The surgical treatment of ramus and mandibular angle fractures is typically performed by intraoral and transbuccal approaches. As these approaches may result in nerve damage, this anatomical study was performed to establish the relationship between the transbuccal trocar position and the likelihood of inducing facial nerve damage. Twenty dissections of the parotid regions were performed after a simulation of surgical approaches aimed at addressing mandibular condylar and angle fractures. Two trocar tubes, ramic and angular, were inserted and left in position throughout the dissection. This procedure allowed the qualitative relationship between the various tube positions and facial nerve damage to be analyzed. The potential risk of contact between the ramic trocar and the facial nerve branches was 90%, while the angular trocar was in contact in 45% of cases. There was no contact with the trunk, cervicofacial division, or temporofacial division of the facial nerve. The contacts occurred at the level of secondary division branches, particularly pronounced for superior and inferior buccal branches, despite the absence of macroscopically visible trauma. Based on these findings, it is proposed that trocars should be used in procedures aimed at addressing subcondylar or angle fractures of the mandible.
The surgical treatment of mandibular ramus and angle fractures has benefitted from the development of miniaturized osteosynthesis materials. In the mid-1990s, such fractures were typically addressed by vestibular incision with a percutaneous transbuccal access. Significant developments in endoscopic technology that have taken place since 2000 have enabled the treatment of mandibular condyle fractures as well. These novel surgical approaches have resulted in reduced facial scarring, while also mitigating the risk of facial nerve injury that may arise when adopting standard open approaches. However, despite the fact that the transbuccal access can result in facial nerve lesions, only a few anatomical studies on the risk of facial nerve injury during this surgical approach have been performed to date.
In order to fill this gap in the existing body of knowledge, this anatomical study evaluated the consequences of positioning the transbuccal trocar foam viewfinder in the vicinity of the facial nerve, according to the surgical simulation protocol.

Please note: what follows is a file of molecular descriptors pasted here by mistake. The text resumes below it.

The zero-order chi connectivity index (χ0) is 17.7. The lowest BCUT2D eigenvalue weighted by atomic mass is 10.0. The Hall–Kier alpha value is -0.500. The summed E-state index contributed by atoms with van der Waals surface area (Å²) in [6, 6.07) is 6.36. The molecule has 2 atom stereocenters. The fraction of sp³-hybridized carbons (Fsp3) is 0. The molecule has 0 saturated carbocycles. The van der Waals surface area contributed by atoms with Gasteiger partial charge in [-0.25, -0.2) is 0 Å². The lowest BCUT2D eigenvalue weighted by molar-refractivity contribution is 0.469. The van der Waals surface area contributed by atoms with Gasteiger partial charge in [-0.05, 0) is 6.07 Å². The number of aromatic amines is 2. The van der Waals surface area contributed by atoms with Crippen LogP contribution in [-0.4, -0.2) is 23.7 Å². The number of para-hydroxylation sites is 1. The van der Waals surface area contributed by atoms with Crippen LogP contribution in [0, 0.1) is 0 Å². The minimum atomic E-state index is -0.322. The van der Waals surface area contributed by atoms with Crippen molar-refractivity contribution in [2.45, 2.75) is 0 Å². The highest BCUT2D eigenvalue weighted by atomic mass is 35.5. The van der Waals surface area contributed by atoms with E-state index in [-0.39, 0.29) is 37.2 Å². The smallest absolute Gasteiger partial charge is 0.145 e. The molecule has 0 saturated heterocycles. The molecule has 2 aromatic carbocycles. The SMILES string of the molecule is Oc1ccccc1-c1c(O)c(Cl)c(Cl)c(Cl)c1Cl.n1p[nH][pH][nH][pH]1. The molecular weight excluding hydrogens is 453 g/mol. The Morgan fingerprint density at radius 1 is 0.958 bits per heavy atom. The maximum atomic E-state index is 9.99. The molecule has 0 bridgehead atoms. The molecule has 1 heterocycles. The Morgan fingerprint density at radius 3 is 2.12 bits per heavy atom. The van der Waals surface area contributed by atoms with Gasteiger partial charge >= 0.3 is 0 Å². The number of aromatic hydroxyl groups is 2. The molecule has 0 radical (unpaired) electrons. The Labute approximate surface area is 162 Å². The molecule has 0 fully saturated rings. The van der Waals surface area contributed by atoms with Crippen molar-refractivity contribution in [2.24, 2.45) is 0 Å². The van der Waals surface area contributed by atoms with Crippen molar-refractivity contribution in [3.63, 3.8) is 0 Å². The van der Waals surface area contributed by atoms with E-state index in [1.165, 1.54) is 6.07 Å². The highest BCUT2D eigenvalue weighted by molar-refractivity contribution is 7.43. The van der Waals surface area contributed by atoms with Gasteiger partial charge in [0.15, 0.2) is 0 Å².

Materials and methods
This anatomical study was performed between January 2011 and March 2013 in the anatomy department of the study institution in Toulouse, France. All appropriate consents were obtained prior to commencing the study. As a part of this investigation, 20 parotid regions were dissected in 13 embalmed adult cadaveric heads that had been donated to the anatomy department. The study sample comprised seven females and six males aged 64–85 years at the time of death. None of the cadavers had any clinical evidence of previous mandibular fracture or surgery. All methods for securing human tissue were humane and complied with the tenets of the Declaration of Helsinki.
Subcondylar and angle fractures were simulated on the same hemi-mandible. While many classifications systems are presently in use, subcondylar fractures are commonly defined as extracapsular fractures that pass through the anatomical neck of the articular process or diagonally downwards and backwards from the mandibular notch towards the posterior edge of the ramus. In contrast, angle fractures involve a triangular region bounded by the anterior border of the masseter muscle and an oblique line extending from the lower third molar region to the postero-inferior attachment of the masseter muscle.
In this work, two osteosynthesis approaches were simulated. The oral access commenced with a lower vestibular incision followed by a sub-periosteal detachment from the angle to the mandibular condyle. In addition, two percutaneous buccal access points in front of each fracture were created via two punctures (6 mm in diameter), through which the transbuccal equipment was inserted. The equipment comprised a transbuccal viewfinder (channel operator), cheek retractor, and foam trocar.